Raynor’s Service Station is pumped up for anniversary
One of Southampton’s oldest family businesses took a leaf out of the Beatles songbook this week – when it turned 64.
Gas station owner Reginald Raynor Jr is counting down to the big celebration in one year’s time.
But this Thursday took Mr Raynor back to November 10, 1958, when he was four years old and Raynor’s Service Station opened for business.
He was playing in the yard next to the station with his mother, Lucetta Adams-Raynor, while his father, Reginald Steede Raynor, working in the forecourt.
“I remember it just like yesterday,” Mr Raynor said. “For me, the memory shows the love and vision my parents had for their children.”
It took a court battle to get the station running: he recalled his father applying to open, only to get passed over when another business nearby put in their application.
Segregation and the racial dynamics of the time played a part, he said.
“My father applied to the legal fraternity for help, and had Edward Richards as his attorney.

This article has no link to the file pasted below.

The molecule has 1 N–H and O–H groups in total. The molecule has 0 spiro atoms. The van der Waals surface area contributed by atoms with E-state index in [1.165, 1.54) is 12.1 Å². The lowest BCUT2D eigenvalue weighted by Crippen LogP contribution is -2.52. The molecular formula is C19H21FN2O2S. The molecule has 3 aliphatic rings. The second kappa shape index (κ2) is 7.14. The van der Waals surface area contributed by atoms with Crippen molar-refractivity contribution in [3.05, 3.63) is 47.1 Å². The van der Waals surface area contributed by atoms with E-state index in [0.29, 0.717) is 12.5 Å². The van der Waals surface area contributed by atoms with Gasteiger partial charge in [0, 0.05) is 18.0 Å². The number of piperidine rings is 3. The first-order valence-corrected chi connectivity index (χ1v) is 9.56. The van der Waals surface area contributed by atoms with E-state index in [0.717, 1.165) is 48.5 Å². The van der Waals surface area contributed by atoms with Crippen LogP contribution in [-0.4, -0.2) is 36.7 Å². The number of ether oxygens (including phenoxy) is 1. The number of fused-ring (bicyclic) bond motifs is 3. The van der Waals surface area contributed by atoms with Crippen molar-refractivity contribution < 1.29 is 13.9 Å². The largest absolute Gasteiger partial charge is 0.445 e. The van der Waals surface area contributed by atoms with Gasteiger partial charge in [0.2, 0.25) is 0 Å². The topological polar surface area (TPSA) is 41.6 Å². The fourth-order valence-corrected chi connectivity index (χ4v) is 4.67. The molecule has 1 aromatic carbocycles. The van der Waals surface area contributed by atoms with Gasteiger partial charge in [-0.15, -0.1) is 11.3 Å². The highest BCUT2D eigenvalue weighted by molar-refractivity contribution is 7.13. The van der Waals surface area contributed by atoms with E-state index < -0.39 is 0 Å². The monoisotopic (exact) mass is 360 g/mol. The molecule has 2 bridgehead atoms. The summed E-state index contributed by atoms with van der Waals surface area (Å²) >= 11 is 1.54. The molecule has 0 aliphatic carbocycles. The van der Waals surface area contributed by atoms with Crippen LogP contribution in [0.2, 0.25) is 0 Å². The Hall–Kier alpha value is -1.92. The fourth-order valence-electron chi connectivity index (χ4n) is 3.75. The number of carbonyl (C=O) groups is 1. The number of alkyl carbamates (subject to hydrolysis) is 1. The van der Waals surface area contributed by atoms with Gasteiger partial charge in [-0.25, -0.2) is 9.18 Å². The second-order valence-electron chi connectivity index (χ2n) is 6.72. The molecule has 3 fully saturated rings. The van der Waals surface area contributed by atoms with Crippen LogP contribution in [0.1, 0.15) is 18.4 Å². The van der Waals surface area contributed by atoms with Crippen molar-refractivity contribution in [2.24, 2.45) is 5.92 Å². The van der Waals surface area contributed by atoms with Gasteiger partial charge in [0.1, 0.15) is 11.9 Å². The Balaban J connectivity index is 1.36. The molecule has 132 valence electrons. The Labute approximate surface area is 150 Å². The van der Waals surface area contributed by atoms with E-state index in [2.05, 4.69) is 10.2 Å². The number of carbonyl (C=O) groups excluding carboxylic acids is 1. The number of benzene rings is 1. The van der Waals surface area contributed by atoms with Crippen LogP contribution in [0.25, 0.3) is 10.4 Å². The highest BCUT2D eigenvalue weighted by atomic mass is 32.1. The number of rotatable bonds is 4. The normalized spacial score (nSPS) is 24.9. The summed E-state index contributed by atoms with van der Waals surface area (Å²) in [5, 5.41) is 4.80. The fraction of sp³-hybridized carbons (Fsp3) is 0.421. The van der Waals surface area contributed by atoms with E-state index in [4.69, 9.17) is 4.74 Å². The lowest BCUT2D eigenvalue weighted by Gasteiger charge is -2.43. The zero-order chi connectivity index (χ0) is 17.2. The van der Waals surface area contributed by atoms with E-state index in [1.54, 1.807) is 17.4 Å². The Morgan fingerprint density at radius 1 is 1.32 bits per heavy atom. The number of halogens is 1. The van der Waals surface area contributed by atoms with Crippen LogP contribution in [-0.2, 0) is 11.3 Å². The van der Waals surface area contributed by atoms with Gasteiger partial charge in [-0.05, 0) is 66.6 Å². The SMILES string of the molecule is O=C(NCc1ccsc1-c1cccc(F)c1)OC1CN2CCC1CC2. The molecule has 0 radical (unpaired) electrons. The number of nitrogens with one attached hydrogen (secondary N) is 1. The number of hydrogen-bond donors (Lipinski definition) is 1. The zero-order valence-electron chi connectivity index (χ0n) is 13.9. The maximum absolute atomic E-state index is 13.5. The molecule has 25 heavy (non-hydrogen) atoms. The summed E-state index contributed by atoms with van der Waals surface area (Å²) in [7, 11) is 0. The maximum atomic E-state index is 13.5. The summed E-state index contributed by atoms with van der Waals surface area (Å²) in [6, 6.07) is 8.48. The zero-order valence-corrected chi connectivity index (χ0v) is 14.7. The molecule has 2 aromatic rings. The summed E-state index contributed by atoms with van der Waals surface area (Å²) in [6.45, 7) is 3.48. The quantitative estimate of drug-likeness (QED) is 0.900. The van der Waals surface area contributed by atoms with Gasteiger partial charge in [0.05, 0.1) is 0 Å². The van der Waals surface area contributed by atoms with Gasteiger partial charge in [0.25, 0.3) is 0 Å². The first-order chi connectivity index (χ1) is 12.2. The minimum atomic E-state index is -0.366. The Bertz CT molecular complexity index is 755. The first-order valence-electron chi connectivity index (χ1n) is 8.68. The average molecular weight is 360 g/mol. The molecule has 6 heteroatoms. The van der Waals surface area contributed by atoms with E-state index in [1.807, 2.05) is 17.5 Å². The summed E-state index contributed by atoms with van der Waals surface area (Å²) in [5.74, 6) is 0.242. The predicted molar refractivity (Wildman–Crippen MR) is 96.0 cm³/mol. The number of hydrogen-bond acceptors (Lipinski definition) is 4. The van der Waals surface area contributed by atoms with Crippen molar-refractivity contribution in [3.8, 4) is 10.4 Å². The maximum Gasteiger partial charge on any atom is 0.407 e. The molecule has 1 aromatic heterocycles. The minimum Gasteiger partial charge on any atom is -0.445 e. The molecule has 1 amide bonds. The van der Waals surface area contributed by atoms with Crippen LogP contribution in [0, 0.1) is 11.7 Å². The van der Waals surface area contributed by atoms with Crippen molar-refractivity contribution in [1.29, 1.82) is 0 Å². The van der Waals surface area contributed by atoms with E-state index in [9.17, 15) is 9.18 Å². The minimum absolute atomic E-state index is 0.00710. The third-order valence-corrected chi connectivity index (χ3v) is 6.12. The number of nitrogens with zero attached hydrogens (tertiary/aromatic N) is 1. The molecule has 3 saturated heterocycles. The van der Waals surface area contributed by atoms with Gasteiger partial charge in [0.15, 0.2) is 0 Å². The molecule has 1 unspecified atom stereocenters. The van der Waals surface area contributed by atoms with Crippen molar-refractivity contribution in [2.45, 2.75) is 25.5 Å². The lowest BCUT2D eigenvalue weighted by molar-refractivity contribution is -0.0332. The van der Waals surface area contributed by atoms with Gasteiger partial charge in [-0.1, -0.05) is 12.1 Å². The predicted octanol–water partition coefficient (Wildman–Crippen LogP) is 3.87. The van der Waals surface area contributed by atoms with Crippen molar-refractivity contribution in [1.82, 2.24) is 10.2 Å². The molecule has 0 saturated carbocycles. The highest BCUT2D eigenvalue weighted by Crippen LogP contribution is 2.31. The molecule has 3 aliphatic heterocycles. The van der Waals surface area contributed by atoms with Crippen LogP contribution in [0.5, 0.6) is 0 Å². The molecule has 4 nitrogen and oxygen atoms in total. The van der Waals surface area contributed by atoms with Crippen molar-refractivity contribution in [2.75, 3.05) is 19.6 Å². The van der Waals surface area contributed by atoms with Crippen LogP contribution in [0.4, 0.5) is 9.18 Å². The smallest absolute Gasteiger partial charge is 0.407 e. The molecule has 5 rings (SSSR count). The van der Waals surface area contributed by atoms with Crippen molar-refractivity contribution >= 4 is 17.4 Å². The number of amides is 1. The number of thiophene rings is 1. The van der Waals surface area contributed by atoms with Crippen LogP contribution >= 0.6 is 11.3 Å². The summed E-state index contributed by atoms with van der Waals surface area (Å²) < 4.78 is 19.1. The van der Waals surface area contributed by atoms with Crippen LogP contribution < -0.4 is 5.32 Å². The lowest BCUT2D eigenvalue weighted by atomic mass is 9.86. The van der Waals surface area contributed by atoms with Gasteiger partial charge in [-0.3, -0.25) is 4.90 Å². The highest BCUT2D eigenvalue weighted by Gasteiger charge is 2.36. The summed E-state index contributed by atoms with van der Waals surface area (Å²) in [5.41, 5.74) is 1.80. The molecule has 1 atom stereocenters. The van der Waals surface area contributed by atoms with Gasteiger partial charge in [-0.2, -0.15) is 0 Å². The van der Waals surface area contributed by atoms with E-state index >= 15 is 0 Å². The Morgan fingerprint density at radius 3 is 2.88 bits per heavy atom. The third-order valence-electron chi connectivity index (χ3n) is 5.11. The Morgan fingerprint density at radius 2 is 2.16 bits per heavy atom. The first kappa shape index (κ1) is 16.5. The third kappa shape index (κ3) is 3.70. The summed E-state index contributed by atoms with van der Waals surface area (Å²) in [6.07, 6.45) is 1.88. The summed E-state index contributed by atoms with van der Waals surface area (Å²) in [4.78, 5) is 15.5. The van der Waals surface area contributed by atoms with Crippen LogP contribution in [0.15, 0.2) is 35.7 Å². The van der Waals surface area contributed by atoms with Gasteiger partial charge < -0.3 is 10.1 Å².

“He later became Sir Edward, and the first Premier of Bermuda.
“There is a lot of history there – it was quite a mammoth case at the time.”
He added: “My father and mother didn’t give up. They stayed it out and fought it – and they won.
“Today, that’s why the business is still operating.”
At 68, Mr Raynor is the youngest of the brothers who worked at the station over the years: Sheridan, Lloyd, Carl and Lee Raynor.
“They all put their hands to the business, which is something to be complimented. The family stuck together.
“We’re very family oriented. Over the years we have seen many customers, got to know their children and then their children’s children. It’s been a pleasing experience, dealing with the various generations.”
Once a Shell and now a Rubis, the business remains on Middle Road just west of Heron Bay.
Added Mr Raynor: “The longevity of the business comes from our faith in God, from my parents and myself, along with the overall blessing of the Lord.”